Ted Baker boss Ray Kelvin quits after ‘forced hugging’ claims | Business

The Ted Baker chief executive, Ray Kelvin, has resigned following allegations of inappropriate behaviour towards staff.

Kelvin took a voluntary leave of absence from his role in December after allegations of misconduct were made against him. Since then an internal independent committee has been investigating those claims, and commissioned the law firm Herbert Smith Freehills (HSF) to investigate the allegations and the company’s policies, procedures and handling of HR-related complaints.

Kelvin has denied all allegations of misconduct, but has agreed to resign with immediate effect from his position as chief executive and a director of Ted Baker, the firm said.

Acting chief executive officer Lindsay Page has agreed to continue in this role, and the board has asked David Bernstein to act as executive chairman. He will stay on in this role until no later than 30 November 2020, by which time a successor will be appointed.

The fashion chain’s founder has been criticised by former and current staff for a regime of “forced hugs” and alleged harassment at its head office.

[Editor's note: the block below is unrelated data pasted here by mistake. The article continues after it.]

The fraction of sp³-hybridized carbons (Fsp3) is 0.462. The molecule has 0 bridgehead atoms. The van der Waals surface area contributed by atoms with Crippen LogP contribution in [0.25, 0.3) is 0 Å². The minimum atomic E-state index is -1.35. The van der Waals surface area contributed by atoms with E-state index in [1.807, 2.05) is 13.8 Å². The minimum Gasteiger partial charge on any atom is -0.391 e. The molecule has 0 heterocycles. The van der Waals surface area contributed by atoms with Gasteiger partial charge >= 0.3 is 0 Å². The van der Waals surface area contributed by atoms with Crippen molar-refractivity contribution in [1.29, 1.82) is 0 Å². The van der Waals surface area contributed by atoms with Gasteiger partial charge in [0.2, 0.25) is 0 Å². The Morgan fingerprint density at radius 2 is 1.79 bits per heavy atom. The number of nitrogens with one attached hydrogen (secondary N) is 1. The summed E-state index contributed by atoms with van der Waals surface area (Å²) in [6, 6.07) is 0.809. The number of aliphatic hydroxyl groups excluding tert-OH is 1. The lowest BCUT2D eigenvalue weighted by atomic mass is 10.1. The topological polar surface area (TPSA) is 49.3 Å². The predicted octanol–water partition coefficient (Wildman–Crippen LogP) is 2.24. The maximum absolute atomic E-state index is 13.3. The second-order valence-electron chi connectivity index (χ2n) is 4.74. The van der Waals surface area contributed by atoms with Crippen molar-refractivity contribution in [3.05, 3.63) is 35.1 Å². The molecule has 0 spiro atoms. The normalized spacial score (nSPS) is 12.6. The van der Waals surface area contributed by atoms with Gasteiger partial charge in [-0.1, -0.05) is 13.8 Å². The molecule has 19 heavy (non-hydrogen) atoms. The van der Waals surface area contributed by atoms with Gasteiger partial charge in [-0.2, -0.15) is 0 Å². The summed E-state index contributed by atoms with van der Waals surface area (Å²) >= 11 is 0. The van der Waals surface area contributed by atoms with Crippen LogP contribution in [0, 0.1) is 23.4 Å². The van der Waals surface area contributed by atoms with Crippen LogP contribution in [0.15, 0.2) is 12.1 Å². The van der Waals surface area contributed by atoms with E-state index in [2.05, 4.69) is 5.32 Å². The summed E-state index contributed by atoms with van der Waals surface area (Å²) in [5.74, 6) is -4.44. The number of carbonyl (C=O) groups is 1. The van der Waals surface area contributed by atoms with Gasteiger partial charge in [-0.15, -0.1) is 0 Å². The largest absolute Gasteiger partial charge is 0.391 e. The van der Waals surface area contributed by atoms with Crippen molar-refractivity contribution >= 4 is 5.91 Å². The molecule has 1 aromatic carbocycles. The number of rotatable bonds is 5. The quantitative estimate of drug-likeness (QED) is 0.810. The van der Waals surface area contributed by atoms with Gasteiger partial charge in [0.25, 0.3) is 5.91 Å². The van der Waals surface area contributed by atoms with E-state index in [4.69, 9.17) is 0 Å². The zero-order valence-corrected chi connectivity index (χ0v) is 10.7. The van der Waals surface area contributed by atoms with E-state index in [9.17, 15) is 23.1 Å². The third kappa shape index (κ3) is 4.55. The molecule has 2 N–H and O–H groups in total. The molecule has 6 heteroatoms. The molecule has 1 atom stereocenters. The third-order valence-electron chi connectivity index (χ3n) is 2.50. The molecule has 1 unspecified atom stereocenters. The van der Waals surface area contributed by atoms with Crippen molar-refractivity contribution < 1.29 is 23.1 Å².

The company said the remainder of the investigation will focus on its policies, procedures and handling of complaints. It is expected that HSF will conclude its investigation later this month or in early April.

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Bernstein said: “Ray Kelvin founded the business 32 years ago and has, together with the fantastic team around him, been the driving force behind it becoming the global brand it is today. As founder and chief executive, we are grateful for his tireless energy and vision. However, in light of the allegations made against him, Ray has decided that it is in the best interests of the company for him to resign so that the business can move forward under new leadership.

“As a board of directors, we are committed to ensuring that that all employees feel respected and valued. We are determined to learn lessons from what has happened and from what our employees have told us and to ensure that, while the many positive and unique aspects of Ted’s culture are maintained, appropriate changes are made. Sharon Baylay has agreed to act as the designated non-executive director for engagement with the Ted workforce. Led by Lindsay, we are confident that the strong and experienced team we have in place will build the Ted culture and move the business forward.”

Baylay, a former BBC Worldwide and Microsoft executive who joined Ted Baker’s board last summer, was appointed to lead the investigation in December.

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